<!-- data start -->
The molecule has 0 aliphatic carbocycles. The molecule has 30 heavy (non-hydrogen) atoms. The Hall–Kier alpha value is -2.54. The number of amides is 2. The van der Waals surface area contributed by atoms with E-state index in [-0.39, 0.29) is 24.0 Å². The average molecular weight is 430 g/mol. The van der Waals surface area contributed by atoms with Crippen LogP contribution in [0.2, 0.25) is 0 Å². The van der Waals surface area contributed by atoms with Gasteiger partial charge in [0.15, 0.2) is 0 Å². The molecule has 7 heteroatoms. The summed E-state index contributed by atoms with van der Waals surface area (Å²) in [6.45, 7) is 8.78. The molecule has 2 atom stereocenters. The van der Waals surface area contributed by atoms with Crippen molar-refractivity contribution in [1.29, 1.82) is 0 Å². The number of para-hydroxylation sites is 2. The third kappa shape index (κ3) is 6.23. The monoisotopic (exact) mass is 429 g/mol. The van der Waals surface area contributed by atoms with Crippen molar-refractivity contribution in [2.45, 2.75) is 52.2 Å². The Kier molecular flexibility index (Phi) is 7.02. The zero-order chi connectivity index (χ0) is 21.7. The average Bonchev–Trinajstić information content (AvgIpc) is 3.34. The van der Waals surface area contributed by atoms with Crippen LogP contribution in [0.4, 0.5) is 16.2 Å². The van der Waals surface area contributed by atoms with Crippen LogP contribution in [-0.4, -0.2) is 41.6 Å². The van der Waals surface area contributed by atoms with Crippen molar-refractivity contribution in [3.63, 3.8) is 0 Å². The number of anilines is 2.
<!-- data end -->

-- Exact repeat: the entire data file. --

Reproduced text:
The molecule has 0 aliphatic carbocycles. The molecule has 30 heavy (non-hydrogen) atoms. The Hall–Kier alpha value is -2.54. The number of amides is 2. The van der Waals surface area contributed by atoms with E-state index in [-0.39, 0.29) is 24.0 Å². The average molecular weight is 430 g/mol. The van der Waals surface area contributed by atoms with Crippen LogP contribution in [0.2, 0.25) is 0 Å². The van der Waals surface area contributed by atoms with Gasteiger partial charge in [0.15, 0.2) is 0 Å². The molecule has 7 heteroatoms. The summed E-state index contributed by atoms with van der Waals surface area (Å²) in [6.45, 7) is 8.78. The molecule has 2 atom stereocenters. The van der Waals surface area contributed by atoms with Crippen molar-refractivity contribution in [1.29, 1.82) is 0 Å². The number of para-hydroxylation sites is 2. The third kappa shape index (κ3) is 6.23. The monoisotopic (exact) mass is 429 g/mol. The van der Waals surface area contributed by atoms with Crippen molar-refractivity contribution in [2.45, 2.75) is 52.2 Å². The Kier molecular flexibility index (Phi) is 7.02. The zero-order chi connectivity index (χ0) is 21.7. The average Bonchev–Trinajstić information content (AvgIpc) is 3.34. The van der Waals surface area contributed by atoms with Crippen LogP contribution in [0.4, 0.5) is 16.2 Å². The van der Waals surface area contributed by atoms with Crippen LogP contribution in [-0.4, -0.2) is 41.6 Å². The van der Waals surface area contributed by atoms with Crippen molar-refractivity contribution in [3.63, 3.8) is 0 Å². The number of anilines is 2.